In fact, two Japanese brigades that were active on the flanks of the 70-thousand the Russian army, not only were not swept away, but did not even allow the Russian troops to gain a foothold at the turn, which Kuropatkin considered to be the starting point for an offensive against the 1 Army Kuroki. And the left flank of the Russian right-bank group (Orlov detachment) was defeated, and was dispersed. Kuropatkin still had no idea about the correlation of forces on his eastern front. So, he recommended Shtakelberg to exercise extreme caution in his actions.
The situation on the southern front
The battle at the front of Zarubaev began at noon with the onset of the 4 Siberian Corps units at the front of the forts No. VIII and V. Kuropatkin wanted to make a demonstrative attack in order to distract the enemy near Liaoyan until the right-bank group of the Russian army achieved success at the front of the Kurok army. Russian troops encountered parts of the 4 of the Japanese division, which was preparing for an offensive.
The active actions of the Russians on the flank of the 2 Army disturbed the Japanese commander in chief, and he reinforced the 4 division that had been hit by four battalions from the reserve. The Japanese attacked the Russian attack with a counterattack. At this demonstration ended, and the Russian troops retreated to their original positions. In this battle, the Russian troops lost 1274 people, and the Japanese - 469 people.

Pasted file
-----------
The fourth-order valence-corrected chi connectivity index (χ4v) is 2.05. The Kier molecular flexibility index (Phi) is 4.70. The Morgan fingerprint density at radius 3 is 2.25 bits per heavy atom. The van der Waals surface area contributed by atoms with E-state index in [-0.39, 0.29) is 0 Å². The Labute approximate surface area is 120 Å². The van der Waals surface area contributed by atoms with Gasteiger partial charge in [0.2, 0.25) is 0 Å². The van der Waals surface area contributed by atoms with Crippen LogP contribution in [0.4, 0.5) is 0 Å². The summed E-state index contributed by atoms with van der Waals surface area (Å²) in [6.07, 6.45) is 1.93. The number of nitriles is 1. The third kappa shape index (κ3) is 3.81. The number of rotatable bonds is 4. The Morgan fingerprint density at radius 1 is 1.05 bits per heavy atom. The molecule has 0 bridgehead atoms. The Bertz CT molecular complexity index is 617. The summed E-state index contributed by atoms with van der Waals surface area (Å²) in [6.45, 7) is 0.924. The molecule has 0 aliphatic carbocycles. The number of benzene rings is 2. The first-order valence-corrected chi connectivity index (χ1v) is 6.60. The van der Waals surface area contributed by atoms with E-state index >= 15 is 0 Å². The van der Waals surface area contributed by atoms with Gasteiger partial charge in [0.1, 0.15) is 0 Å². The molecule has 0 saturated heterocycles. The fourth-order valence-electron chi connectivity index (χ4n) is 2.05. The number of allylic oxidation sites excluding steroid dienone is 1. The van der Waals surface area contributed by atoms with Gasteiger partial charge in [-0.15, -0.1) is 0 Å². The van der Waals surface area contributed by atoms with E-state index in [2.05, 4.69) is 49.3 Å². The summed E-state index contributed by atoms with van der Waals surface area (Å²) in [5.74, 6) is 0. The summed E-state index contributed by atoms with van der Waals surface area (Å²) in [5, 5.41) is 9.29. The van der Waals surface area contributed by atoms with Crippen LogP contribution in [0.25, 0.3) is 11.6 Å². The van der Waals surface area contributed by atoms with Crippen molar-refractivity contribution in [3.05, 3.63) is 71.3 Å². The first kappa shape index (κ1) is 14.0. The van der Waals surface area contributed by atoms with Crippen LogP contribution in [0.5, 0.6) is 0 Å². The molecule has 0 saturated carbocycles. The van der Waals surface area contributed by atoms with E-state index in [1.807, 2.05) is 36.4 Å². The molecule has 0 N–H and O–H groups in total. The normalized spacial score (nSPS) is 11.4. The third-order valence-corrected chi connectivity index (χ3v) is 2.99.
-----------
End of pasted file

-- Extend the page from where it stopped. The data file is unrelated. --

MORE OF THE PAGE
After that, the Japanese forces launched an offensive, firing more 200 guns. Artillery fire led all day. However, artillery fire could not cause serious damage to Liaoyang forts. Nozu's 4 Army Frontal Attack also failed.
As a result, despite the successes of the Kuroki army, the general situation was extremely unfavorable for the Japanese army. The loss of the Sykvantun and the Nezhinsky volcano on the Eastern Front in the operational-tactical sense absolutely did not affect anything. Kuroki, who by the evening of September 2 had gotten an idea of the Russian forces in front of him, feared for the outcome of the ensuing battle. His troops were much inferior to the enemy in number, suffered significant losses, broke away from the rear, experienced a shortage of ammunition and food. The crossing of the guard division collapsed.
The attacks of the Japanese 4 and 2 armies against the powerful fortifications of the Liaoyang position ended in failure and led to heavy losses. As a result, the Japanese commander Oyama considered that his troops were exhausted and the losses were too high. The Japanese command had matured the decision to stop senseless attacks and withdraw troops. The KNUK 1 Army was supposed to withdraw beyond the Tai Chi River. The Kurokie forces were to begin their retreat at 6 in the morning. Marshal Oyama no longer dreamed of any flank coverage of the Russian army.
However, the Russian command ahead of the Japanese! Kuropatkin sent out an order to 4 September retreat in the morning at 3. It must be said that the news of the retreat of the Russian troops stunned the Japanese. Oyama even initially ordered not to pursue the Russians, suggesting that this was some kind of adversary’s cunning plan to lure the Japanese army into a trap.